How to get started. You can hire an attorney to draw up your will or use an online template like those available from Trust & Will to write it yourself.
  4. Decide whether you need a trust. When family members lack financial skills or where minor children are involved, having impartial trustees who have a legal obligation to manage funds and property in their best interests makes sense. Trusts can be used to:

    • manage assets
    • transfer property
    • protect assets for minors until they become adults
    • provide for a child with special needs
    • provide for a surviving spouse
    • provide for children from a previous marriage
    • set aside money for your children’s education
    • stagger when your heirs receive money
    • donate to a charity
    Trusts can relieve heirs of the duties of managing assets. They can also spell out conditions heirs must meet before receiving assets. But, trusts do come with costs. Some examples are attorney fees for drafting the trust document, trustee fees for trust management and tax preparation fees, because trusts require their own tax returns. That said, depending on the size of the estate and the complexity of the needs of the beneficiaries, a trust may be a very useful tool—even with the additional costs.

    How to get started. If your trust needs are basic, Navy Federal Credit Union offers trust, will and estate management services to help you manage and transfer assets yourself.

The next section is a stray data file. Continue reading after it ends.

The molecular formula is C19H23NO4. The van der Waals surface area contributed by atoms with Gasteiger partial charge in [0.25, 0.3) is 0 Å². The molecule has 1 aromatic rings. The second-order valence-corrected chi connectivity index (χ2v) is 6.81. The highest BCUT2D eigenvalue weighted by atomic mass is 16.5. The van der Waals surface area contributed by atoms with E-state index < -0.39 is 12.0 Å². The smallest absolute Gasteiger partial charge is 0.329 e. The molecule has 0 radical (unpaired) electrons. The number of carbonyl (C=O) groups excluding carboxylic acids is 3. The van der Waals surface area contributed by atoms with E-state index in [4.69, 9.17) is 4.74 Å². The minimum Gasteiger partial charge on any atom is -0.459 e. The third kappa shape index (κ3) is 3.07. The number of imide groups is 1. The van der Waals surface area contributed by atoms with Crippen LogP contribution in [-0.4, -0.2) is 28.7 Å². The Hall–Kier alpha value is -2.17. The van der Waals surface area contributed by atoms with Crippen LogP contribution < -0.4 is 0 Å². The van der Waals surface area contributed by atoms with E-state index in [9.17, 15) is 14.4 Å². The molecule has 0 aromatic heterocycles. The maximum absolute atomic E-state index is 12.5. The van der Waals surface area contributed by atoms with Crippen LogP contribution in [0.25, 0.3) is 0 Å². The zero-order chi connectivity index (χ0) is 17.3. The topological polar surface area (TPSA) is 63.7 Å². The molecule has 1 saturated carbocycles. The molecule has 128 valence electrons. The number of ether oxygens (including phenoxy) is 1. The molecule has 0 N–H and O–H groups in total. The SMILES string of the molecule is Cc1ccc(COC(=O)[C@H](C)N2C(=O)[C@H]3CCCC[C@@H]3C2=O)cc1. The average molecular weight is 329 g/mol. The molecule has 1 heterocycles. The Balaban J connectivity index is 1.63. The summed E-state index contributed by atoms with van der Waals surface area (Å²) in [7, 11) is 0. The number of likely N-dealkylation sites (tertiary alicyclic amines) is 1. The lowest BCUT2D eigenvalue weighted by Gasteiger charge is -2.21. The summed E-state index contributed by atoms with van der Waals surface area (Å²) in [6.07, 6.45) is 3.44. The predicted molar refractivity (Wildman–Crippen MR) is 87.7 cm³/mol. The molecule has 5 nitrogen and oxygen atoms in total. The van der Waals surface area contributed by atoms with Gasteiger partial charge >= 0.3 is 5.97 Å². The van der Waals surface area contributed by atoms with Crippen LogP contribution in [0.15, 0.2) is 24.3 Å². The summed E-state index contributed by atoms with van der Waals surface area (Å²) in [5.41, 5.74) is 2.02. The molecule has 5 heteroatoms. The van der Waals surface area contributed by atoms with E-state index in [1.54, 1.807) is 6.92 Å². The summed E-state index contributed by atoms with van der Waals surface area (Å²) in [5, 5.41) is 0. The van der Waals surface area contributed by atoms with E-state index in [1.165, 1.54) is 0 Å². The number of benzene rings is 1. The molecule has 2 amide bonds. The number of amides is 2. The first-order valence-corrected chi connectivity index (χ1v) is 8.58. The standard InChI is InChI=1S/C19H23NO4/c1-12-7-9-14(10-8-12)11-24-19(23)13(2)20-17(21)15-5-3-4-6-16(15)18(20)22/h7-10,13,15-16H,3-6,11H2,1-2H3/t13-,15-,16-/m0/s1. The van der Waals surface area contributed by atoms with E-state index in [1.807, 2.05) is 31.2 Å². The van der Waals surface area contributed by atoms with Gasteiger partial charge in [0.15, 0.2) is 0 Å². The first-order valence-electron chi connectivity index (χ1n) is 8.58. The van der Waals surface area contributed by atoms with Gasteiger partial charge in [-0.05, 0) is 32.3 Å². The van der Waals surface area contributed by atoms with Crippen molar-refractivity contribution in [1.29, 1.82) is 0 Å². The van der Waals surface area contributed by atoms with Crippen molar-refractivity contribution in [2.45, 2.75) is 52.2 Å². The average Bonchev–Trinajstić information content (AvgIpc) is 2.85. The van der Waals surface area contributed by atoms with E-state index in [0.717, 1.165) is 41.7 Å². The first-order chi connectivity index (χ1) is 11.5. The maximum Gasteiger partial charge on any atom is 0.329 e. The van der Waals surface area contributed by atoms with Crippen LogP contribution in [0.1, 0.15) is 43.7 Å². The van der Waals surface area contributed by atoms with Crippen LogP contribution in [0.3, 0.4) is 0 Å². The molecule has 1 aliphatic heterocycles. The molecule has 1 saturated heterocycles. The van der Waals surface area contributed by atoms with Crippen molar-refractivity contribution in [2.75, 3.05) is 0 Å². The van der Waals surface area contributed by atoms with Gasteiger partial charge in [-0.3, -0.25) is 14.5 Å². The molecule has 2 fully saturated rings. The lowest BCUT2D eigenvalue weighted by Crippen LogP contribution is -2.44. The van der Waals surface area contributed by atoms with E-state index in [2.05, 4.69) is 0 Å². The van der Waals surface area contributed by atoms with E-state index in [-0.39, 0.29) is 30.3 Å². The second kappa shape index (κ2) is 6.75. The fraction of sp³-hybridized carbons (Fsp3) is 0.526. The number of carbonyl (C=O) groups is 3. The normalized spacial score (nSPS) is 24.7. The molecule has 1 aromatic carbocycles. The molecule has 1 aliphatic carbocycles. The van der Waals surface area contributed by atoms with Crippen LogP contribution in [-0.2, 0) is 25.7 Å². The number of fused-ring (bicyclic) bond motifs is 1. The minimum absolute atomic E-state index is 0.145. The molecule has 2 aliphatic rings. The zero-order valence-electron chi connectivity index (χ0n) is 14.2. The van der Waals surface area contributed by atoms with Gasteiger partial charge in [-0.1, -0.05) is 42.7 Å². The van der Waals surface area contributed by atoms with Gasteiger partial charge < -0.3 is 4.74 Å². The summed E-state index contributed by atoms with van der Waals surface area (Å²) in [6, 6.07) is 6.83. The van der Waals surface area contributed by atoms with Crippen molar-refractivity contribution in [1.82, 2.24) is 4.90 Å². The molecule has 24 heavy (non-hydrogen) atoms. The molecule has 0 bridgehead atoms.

5. Decide if you need a financial power of attorney. A financial power of attorney allows a trusted person to legally manage your financial decisions if you can’t.

    How to get started. An estate-planning attorney can help you draft the legal forms to assign power of attorney and specify the circumstances and conditions for it to go into effect.
  6. Consider setting up a living will. A living will allows you to specify in writing the kinds of healthcare you do or don’t want in certain circumstances. This provides your healthcare providers a roadmap if you’re unconscious, unable to communicate or become mentally incapacitated.

    How to get started. Each state has a different process for setting up a living will. You may be able to get forms from your healthcare provider or your state department on aging.
  7. Decide if you should designate a healthcare proxy. A healthcare proxy, also known as a healthcare agent or someone who has been given a medical power of attorney, is someone you trust to make medical decisions on your behalf if you're not able to.

    How to get started. The American Bar Association offers a toolkit and guide for advance healthcare planning. Often, living wills as described above allow the naming of an individual to function as a medical power of attorney.

Navy Federal Investment Services Can Help You Start Your Plan

Not sure what you need or still have questions? You can set up a no-cost consultation with one of our financial advisors. To find an advisor near you and to set up an appointment, visit our advisor locator page.

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This content is intended to provide general information and shouldn't be considered legal, tax or financial advice. It's always a good idea to consult a tax or financial advisor for specific information on how certain laws apply to your situation and about your individual financial situation.